So, if our angle was at the blank angle, then the adjacent and opposite sides above would switch. Yes, trigonometry is all about the ratios between the sides.Tags: Cover Letter For Customer Service Specialist PositionThesis Theme Developer Option Add OnBest Creative Writing Colleges In The WorldAp World History Columbian Exchange EssayEssay About What Friendship Means To MeFst 01 AssignmentCritical Thinking Exercises For Nursing StudentsThe Da Vinci Code EssaysExamples Of Creative Writing For Kids
Suppose a right triangle has an angle θ for one of the acute angles.
The sine of θ (sin θ) is the ratio of the opposite side to the hypotenuse, the cosine of θ (cos θ) is the ratio of the adjacent side to the hypotenuse, and the tangent of θ (tan θ) is the ratio of the opposite side to the adjacent side.
Trigonometry is where you apply your knowledge of triangles from geometry and use the resulting formulas to help you solve problems.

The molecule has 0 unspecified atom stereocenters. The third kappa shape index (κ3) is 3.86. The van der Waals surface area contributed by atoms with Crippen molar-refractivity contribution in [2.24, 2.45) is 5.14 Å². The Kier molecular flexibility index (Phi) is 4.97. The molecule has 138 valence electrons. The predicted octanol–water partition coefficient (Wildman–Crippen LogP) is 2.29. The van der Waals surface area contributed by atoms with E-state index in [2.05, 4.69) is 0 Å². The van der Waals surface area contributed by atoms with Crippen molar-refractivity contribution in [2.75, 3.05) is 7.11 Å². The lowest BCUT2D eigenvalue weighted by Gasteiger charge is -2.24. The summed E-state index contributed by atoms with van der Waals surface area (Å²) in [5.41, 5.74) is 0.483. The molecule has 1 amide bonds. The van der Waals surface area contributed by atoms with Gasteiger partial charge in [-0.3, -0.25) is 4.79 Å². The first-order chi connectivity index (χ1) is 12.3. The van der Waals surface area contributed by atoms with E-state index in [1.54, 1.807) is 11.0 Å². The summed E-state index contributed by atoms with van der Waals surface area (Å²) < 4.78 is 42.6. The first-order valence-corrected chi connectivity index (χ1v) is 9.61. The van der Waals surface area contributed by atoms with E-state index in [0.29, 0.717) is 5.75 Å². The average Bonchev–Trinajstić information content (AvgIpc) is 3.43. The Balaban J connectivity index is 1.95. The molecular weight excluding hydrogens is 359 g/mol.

Many math symbols come from the Greek language and, not surprisingly, the word trigonometry also has its roots in that language.
What's so special about the right triangle, you say? The hypotenuse is always the side across from the right angle; however, the other two sides switch depending on which angle you are referring to.
Well, just looking at it, we see that a right triangle has names for all three sides. You see, the adjacent side, as the name suggests, is always next to the angle.
They are the 45-45-90 triangle (also known as the π/4, π/4, and π/2 in radian measure), and the 30-60-90 triangle (also known as π/6, π/4, and π/2).
They can be used to calculate the trigonometric ratios.
Not just any triangle will do for trigonometry, though.
It has to be a right triangle where one of the angles is a 90 degree angle.